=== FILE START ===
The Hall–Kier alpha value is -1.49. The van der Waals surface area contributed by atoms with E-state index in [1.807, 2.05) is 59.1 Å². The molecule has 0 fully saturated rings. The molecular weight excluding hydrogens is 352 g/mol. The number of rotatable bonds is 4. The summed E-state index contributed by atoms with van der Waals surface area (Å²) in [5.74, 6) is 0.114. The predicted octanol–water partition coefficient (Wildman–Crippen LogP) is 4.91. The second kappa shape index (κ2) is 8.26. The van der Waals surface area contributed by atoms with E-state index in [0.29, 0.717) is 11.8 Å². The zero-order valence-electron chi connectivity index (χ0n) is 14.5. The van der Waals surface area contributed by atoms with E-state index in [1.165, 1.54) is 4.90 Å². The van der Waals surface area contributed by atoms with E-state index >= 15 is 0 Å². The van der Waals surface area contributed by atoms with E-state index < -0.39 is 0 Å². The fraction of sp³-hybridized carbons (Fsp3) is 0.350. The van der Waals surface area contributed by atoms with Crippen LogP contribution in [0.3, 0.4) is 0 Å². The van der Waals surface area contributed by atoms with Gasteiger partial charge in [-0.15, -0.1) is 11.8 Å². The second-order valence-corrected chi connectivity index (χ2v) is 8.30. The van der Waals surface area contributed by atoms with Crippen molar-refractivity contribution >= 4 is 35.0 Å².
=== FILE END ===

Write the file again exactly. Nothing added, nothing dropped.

The Hall–Kier alpha value is -1.49. The van der Waals surface area contributed by atoms with E-state index in [1.807, 2.05) is 59.1 Å². The molecule has 0 fully saturated rings. The molecular weight excluding hydrogens is 352 g/mol. The number of rotatable bonds is 4. The summed E-state index contributed by atoms with van der Waals surface area (Å²) in [5.74, 6) is 0.114. The predicted octanol–water partition coefficient (Wildman–Crippen LogP) is 4.91. The second kappa shape index (κ2) is 8.26. The van der Waals surface area contributed by atoms with E-state index in [0.29, 0.717) is 11.8 Å². The zero-order valence-electron chi connectivity index (χ0n) is 14.5. The van der Waals surface area contributed by atoms with E-state index in [1.165, 1.54) is 4.90 Å². The van der Waals surface area contributed by atoms with E-state index >= 15 is 0 Å². The van der Waals surface area contributed by atoms with E-state index < -0.39 is 0 Å². The fraction of sp³-hybridized carbons (Fsp3) is 0.350. The van der Waals surface area contributed by atoms with Crippen LogP contribution in [0.3, 0.4) is 0 Å². The van der Waals surface area contributed by atoms with Gasteiger partial charge in [-0.15, -0.1) is 11.8 Å². The second-order valence-corrected chi connectivity index (χ2v) is 8.30. The van der Waals surface area contributed by atoms with Crippen molar-refractivity contribution >= 4 is 35.0 Å².